A fee of £192 is payable to cover the cost of HSBC's legal work, which is avoidable by choosing to
use the HSBC panel in dual representation. Because it is avoidable, the fee is passed to the
customer (you).
Will they act for a sale of a property as well?
The panel firms are all able to act on the sale of properties as well and will be happy to discuss this
further when they contact you.
They will use the same fee scale provided for purchase to provide a quote for sale purposes. This
can be referred to for indicative purposes, but would not override a quote already provided to a
customer by one of the panel firms, as is the case for a purchase quote.
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# 3
AlexSnow
Old 26-01-2012, 2:00 AM
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Quote:
Originally Posted by andybos69 View Post
A few weeks ago, HSBC apparently changed the rules on appointing a conveyancer. If you did not choose a solicitor from a pre-approved list, HSBC will charge you 160 to instruct their solicitors to act on their behalf.
This is correct, as of earlier this month the approved list of conveyancers that HSBC will allow to represent them went from thousands to 43. Yes that is right, forty three firms in the whole of England and Wales!

Quote:
Originally Posted by andybos69 View Post
However, our solicitors are now claiming that this new method involves a lot more work for them, and are going to charge us another 95 + VAT for this work. HSBC have refused to stand this fee, as they claim that this method involves less work for our solicitor, our solicitor obviously disagrees! They are refusing to talk to each other to sort this out, and so we are left in the middle standing the charge.
I'm afraid I would agree with your solicitor, before the change your solicitor would have had to do the searches, check the title on behalf of you and HSBC, advise you on the terms of the HSBC mortgage and complete a form to HSBC to confirm that this has been done and that there are no problems with the property requesting the funds.

Now, in addition to this they also have to photocopy all of the paperwork and send it to HSBC's conveyancer to check as well. In addition to this, they have to make lots of promises (undertakings) to HSBC's conveyancer so that if something goes wrong HSBC's lawyer can pass all blame back to your solicitor. Where your solicitor may have been willing to use common sense when coming across any problems with your case I would put money on HSBC's conveyancers having a checklist which if they can't tick means you can't proceed.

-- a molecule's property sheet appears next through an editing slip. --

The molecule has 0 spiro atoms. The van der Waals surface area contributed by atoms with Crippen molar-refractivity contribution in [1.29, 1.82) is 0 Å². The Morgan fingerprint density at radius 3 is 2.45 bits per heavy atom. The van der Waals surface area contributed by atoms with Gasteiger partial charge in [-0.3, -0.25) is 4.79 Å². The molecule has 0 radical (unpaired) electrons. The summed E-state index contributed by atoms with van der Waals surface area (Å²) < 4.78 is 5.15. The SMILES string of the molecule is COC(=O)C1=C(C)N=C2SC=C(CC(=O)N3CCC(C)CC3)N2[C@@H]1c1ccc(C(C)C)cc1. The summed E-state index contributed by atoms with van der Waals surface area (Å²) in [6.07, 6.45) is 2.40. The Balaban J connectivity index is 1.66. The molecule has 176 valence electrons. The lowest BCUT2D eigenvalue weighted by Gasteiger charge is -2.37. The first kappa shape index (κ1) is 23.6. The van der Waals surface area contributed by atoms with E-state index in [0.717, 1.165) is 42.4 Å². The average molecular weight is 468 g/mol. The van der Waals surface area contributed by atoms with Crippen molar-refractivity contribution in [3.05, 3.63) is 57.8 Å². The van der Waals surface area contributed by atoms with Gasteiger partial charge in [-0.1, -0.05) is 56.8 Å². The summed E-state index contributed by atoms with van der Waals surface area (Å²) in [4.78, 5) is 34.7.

I'm afraid you are bound to see a delay in your purchase transaction due to this change of policy by HSBC and I would encourage anyone who is looking at HSBC as a mortgage provider consider the impact and delay it could have on their purchase.

As for the "fixed fees", if you instruct one of the panel firms to act for you and HSBC, these are so laughably low that the only way I can see them being able to provide a service is to have untrained call centre workers answering all of your inquiries and by handling so many cases that their response times for dealing with those telephone messages will be a number of days due to the volume of messages that they have to get through.

Just my thoughts, I'm sure TimmyT will be along soon to point out that you won't have a solicitor acting for you!
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# 4
chesneyoctopus
Old 26-01-2012, 9:17 AM
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I have also come across this. I understand that one of the panel conveyancers is Countrywide, and you just have to read the various threads about this conveyancing organisation to see what a good reputation it has.